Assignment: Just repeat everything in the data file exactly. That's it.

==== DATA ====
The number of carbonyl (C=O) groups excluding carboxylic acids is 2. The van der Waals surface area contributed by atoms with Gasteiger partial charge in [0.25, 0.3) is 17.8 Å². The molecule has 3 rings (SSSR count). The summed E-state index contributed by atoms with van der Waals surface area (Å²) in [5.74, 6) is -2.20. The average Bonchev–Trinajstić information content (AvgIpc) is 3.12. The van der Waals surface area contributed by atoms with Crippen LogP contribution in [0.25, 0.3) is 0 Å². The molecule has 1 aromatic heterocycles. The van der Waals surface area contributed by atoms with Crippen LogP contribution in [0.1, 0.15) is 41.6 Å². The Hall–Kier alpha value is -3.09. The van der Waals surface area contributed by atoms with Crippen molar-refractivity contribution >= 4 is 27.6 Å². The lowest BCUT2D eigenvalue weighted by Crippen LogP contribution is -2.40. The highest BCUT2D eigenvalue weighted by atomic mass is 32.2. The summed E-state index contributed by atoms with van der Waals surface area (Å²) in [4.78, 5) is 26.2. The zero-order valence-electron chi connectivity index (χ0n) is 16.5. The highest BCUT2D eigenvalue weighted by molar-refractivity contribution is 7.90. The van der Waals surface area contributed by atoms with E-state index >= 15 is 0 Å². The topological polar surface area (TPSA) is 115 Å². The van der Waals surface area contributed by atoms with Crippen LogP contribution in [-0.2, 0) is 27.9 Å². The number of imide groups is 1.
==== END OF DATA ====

The number of carbonyl (C=O) groups excluding carboxylic acids is 2. The van der Waals surface area contributed by atoms with Gasteiger partial charge in [0.25, 0.3) is 17.8 Å². The molecule has 3 rings (SSSR count). The summed E-state index contributed by atoms with van der Waals surface area (Å²) in [5.74, 6) is -2.20. The average Bonchev–Trinajstić information content (AvgIpc) is 3.12. The van der Waals surface area contributed by atoms with Crippen LogP contribution in [0.25, 0.3) is 0 Å². The molecule has 1 aromatic heterocycles. The van der Waals surface area contributed by atoms with Crippen LogP contribution in [0.1, 0.15) is 41.6 Å². The Hall–Kier alpha value is -3.09. The van der Waals surface area contributed by atoms with Crippen molar-refractivity contribution >= 4 is 27.6 Å². The lowest BCUT2D eigenvalue weighted by Crippen LogP contribution is -2.40. The highest BCUT2D eigenvalue weighted by atomic mass is 32.2. The summed E-state index contributed by atoms with van der Waals surface area (Å²) in [4.78, 5) is 26.2. The zero-order valence-electron chi connectivity index (χ0n) is 16.5. The highest BCUT2D eigenvalue weighted by molar-refractivity contribution is 7.90. The van der Waals surface area contributed by atoms with E-state index >= 15 is 0 Å². The topological polar surface area (TPSA) is 115 Å². The van der Waals surface area contributed by atoms with Crippen LogP contribution in [-0.2, 0) is 27.9 Å². The number of imide groups is 1.